Dutch large-scale electricity storage company Elestor has secured a €30 million investment from a consortium led by the corporate venture capital arm of the Norwegian energy giant Equinor. The consortium also includes the venture capital arm of the world’s leading independent tank storage company Royal Vopak, Dutch impact investor Invest-NL (as co-lead investor) and Somerset Capital Partners, as well as existing shareholders EIT InnoEnergy and Enfuro Ventures.
“The investment proves that we have earned the trust and support of this diverse group of highly respected investors. During the investment process, coordinated by Deloitte Corporate Finance as Elestor’s exclusive advisor, the investors have carried out a comprehensive technical and operational due diligence that has validated both our technology and our ability to deliver,” said Guido Dalessi, CEO, Elestor.
Elestor, which has been ranked as one of the 10 most innovative companies in the Netherlands, is now ready to implement an ultra-rapid growth strategy that will accelerate the commercialisation of its proven hydrogen bromine flow battery technology, up to a GW scale production facility, which is a truly unprecedented development.
“We are ready to deliver exactly the kind of renewable electricity storage solutions the world is crying out for right now: Long Duration Energy Storage, or LDES. Expansion of Elestor’s production capacity and supply chain management is under control of Hylke van Bennekom (COO, Elestor), who joined the company’s management team in April 2021 through an MBI.” said Dalessi.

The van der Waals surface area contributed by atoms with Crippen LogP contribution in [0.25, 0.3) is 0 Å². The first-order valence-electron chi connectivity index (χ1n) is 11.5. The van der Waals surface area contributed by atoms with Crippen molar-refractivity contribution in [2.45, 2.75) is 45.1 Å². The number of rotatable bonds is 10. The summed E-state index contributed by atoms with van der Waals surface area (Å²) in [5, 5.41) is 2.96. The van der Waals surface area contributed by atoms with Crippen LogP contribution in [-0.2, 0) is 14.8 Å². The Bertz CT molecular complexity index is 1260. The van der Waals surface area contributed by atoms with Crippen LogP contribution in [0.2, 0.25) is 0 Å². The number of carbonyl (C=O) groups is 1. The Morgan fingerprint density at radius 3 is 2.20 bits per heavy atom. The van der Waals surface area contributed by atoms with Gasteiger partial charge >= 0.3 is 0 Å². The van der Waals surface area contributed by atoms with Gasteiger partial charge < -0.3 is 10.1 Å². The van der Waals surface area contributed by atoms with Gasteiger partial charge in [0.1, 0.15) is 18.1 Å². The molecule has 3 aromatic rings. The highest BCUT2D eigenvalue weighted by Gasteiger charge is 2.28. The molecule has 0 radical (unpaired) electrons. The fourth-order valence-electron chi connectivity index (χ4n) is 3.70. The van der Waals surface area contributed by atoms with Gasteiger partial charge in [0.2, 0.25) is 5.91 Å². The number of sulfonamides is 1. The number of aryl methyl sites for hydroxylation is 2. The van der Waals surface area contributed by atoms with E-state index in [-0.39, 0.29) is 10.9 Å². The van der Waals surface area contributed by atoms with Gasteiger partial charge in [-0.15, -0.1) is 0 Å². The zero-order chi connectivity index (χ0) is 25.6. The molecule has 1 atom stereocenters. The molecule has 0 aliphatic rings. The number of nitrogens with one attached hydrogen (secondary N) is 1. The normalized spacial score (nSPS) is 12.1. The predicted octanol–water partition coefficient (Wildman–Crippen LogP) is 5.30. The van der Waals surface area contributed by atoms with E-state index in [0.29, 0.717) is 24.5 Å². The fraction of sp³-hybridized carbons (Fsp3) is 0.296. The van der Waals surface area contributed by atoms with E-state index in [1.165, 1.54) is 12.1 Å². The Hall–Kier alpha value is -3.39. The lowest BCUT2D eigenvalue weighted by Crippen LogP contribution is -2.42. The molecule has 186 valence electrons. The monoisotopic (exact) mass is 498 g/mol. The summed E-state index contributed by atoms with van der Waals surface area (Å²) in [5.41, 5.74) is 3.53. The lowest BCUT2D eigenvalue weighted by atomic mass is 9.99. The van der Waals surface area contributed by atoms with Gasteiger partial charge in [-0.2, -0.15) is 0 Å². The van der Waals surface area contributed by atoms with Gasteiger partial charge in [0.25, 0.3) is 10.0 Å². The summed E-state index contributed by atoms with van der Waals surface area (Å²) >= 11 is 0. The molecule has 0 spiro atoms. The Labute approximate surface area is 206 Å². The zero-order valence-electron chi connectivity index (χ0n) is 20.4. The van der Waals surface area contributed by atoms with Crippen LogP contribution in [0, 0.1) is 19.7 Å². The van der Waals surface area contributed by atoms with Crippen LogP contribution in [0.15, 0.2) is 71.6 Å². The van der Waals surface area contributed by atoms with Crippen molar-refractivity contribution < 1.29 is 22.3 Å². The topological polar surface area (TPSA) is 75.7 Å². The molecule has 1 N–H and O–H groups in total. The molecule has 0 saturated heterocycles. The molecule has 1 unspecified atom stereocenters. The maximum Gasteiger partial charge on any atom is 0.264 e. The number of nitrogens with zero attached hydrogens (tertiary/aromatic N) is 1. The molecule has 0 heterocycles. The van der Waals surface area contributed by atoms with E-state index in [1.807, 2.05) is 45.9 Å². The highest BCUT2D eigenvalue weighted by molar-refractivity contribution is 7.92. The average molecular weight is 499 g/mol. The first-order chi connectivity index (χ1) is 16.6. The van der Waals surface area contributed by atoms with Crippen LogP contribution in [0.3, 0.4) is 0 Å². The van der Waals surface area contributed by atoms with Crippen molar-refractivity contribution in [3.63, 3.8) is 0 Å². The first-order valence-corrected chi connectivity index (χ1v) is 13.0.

Founded in 2014 by Wiebrand Kout (CTO, Elestor), Elestor has developed flow batteries using hydrogen and bromine as active materials, both available at virtually unlimited quantities. In addition, as the battery generates hydrogen during the charging process, the concept introduces several new and unique possibilities for integration with hydrogen infrastructures and electrolysers. As such, the Elestor technology bridges the two worlds of energy storage: with batteries and in the form of hydrogen.
The technology makes it possible to store renewable energy produced by wind farms or by solar power plants in a way that is both cost-effective and efficient, as well as robust and scalable.